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Survey Says Just 8% Of Irish Waterside Spots Are Litter-Free

16th August 2018
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Survey Says Just 8% Of Irish Waterside Spots Are Litter-Free Photo: Wikimedia

#Litter - Only 8% of beaches, harbours and rivers in Ireland can be considered clean, according to the first national survey on littering at waterside spots.

An Taisce investigated 50 sites nationwide on behalf of the Irish Business Against Litter (IBAL) group and found that just four – Salthill in Galway, Kinsale Harbour in Co Cork, Lanesborough and Carrick-on-Shannon – were clean when measured against EU standards.

Outsider.ie has the full survey results, which point at Cork Harbour and the Wild Atlantic Way as among the biggest offenders for litter blight around the coast.

“We know the success of the Wild Atlantic Way is placing strains on infrastructure of various kinds,” said IBAL spokesperson Conor Horgan. “Litter is a likely consequence of this and one local authorities need to manage to ensure the appeal of the way is sustained.”

Among inland waterways, the Boyne in Drogheda, the Shannon at Portumna, the Suir in Waterford city and the Tolka at Annesley Bridge were considered “heavily littered” — mostly by plastic bottles and drinks cans, cigarette butts and plastic sweet wrappers.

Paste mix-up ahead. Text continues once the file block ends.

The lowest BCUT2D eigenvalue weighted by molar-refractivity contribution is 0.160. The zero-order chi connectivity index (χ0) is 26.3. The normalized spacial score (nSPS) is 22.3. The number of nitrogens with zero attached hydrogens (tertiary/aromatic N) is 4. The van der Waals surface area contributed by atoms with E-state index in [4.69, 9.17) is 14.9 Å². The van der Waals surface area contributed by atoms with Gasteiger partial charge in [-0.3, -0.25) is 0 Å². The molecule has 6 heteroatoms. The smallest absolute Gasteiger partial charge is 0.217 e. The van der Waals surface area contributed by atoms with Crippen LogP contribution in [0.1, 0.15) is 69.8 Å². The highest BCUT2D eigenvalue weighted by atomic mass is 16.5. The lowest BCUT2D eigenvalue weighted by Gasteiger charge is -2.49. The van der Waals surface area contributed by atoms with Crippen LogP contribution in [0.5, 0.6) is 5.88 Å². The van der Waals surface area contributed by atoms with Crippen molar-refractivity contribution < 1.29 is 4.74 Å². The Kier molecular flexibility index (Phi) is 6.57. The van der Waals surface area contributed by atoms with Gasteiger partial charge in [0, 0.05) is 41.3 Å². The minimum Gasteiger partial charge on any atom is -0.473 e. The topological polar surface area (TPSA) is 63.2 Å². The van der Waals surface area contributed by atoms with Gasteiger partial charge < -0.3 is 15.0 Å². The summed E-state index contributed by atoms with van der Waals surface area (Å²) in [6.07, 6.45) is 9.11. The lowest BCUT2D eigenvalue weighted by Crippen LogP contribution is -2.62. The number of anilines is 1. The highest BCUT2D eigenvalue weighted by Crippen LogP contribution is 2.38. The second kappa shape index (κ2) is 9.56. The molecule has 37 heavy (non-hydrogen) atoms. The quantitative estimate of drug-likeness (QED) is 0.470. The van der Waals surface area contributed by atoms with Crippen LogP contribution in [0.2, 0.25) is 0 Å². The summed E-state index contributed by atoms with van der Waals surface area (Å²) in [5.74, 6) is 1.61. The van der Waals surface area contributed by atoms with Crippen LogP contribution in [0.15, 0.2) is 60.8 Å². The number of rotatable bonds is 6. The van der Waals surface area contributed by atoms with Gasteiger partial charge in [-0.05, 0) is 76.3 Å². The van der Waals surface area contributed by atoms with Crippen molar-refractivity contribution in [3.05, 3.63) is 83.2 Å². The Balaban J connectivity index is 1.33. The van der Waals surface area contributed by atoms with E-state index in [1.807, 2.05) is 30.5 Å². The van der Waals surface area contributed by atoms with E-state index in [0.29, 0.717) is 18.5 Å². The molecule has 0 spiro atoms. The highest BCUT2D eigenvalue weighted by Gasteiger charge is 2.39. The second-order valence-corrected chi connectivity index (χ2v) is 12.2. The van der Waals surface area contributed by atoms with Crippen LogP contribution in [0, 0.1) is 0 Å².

In an editorial earlier this week, The Irish Times warned over “the permanent damage being caused to the marine environment in the form of plastic pollution”.

The issue is one that many campaigners around the country are attempting to tackle – including young Flossie Donnelly and her clean-up efforts in Dun Laoghaire Harbour.

It’s also considered a threat to Ireland’s angling resource. “Our waterways and the fish which they sustain are one of our great natural assets,” said Suzanne Campion, head of business development at Inland Fisheries Ireland (IFI).

“Ireland has a reputation as an outstanding angling destination however this is reliant on our ‘green’ image. We are disappointed to learn that angling destinations such as the Boyne, Shannon, Suir and Tolka feature on the ‘heavily littered’ list.”

IFI promotes a ‘leave no trace’ ethos with anglers and all water users, and Campion appealed to the public “to refrain from littering in or around our waterways”.

Campion added: “If we are to ensure the sustainability of the resource in the long term and to safeguard Ireland’s enduring appeal within the world of angling then we each need to quickly remedy this litter issue.”

As previously noted on Afloat.ie, Doolin ferry operator Eugene Garrihy hit out at the IBAL’s claims that the Clare town is a “litter blackspot”.

Published in Coastal Notes
MacDara Conroy

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MacDara Conroy

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MacDara Conroy is a contributor covering all things on the water, from boating and wildlife to science and business

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